In the fall of 2010, GE conducted a Supply Chain Summit in Shanghai, China. China was selected as the first supplier summit venue outside the United States mainly because of the ‘unique set of challenges global manufacturers face in conducting overseas manufacturing’. As GE’s Supply Chain Summit site notes, “China’s manufacturing industry has grown immensely over the past decade, faster than its environmental controls and the availability of skilled managers. Thirty percent of GE’s suppliers covered by the company’s Supplier Responsibility Guidelines Program are in China, yet more than half of the environmental and labor standard findings under the Guidelines Program have been identified in the country. Many factories continue to struggle to meet standards and local laws regarding overtime, occupational health, and environmental permits.”  This suggests that the ratio of negative supplier findings to supplier location is higher in China than in other geographies where GE operates.

To meet that deficiency, a key element of GE’s supply chain management program relies on intensive supplier auditing and oversight.  GE’s comprehensive supplier assessment program evaluates suppliers in China and other developing economies for environment, health and safety, labor, security and human rights issues. GE has leaned on its thousands of suppliers to obtain the appropriate environmental and labor permits, improve their environmental compliance and overall performance. GE performs due diligence on-site inspections of many suppliers as a condition of order fulfillment and as part of its tender process.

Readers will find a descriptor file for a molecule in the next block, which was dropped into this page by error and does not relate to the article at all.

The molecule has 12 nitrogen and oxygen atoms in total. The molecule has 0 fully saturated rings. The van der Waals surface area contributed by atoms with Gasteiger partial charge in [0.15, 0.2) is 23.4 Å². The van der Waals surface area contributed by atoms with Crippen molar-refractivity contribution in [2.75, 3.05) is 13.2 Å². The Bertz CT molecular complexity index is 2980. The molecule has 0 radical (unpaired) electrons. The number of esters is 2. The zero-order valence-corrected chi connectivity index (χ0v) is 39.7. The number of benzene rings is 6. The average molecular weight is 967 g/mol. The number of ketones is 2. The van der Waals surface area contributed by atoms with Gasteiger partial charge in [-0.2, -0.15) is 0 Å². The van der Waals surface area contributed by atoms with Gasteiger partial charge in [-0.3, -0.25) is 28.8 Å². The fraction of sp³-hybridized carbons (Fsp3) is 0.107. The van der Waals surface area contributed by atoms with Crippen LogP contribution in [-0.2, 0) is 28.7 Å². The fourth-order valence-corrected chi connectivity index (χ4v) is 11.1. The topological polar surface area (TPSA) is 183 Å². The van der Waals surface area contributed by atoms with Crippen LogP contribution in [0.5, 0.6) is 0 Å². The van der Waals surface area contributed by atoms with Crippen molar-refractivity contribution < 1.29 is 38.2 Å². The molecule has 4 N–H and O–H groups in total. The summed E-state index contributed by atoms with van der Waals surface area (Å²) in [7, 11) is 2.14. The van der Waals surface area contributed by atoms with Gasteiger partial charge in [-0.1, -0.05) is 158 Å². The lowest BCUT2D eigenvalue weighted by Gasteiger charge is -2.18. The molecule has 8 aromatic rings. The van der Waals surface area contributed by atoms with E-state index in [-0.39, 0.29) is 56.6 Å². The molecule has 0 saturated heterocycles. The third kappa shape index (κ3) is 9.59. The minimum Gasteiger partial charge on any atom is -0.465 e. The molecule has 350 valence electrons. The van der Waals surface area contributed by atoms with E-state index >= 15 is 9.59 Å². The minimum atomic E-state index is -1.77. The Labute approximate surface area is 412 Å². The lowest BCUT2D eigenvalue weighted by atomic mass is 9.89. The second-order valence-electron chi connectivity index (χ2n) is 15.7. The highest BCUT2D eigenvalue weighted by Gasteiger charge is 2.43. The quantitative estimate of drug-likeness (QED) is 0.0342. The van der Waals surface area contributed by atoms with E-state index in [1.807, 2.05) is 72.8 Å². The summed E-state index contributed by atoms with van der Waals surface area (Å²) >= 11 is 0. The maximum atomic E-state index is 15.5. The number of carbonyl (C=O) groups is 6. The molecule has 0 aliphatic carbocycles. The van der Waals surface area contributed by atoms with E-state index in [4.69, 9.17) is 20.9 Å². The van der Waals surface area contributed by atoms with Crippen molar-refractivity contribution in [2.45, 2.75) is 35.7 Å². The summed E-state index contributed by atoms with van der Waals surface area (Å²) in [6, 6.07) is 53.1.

In a two-year period from 2008 to 2010, GE’s supplier environmental and social program focused assessments were conducted in 59 countries, in addition to performing “spot checks” or investigating complaint or media initiated concerns at particular factories. Some suppliers noted “audit fatigue” which can be perfectly understandable (being an auditor myself I can appreciate the wear and tear this causes on the mind and body after a while!). Third-party firms conduct some of the inspections. However, many of those participating in the audits found that third-party firms often did not provide the critical “how to” guidance as to altering business practices to assure future compliance.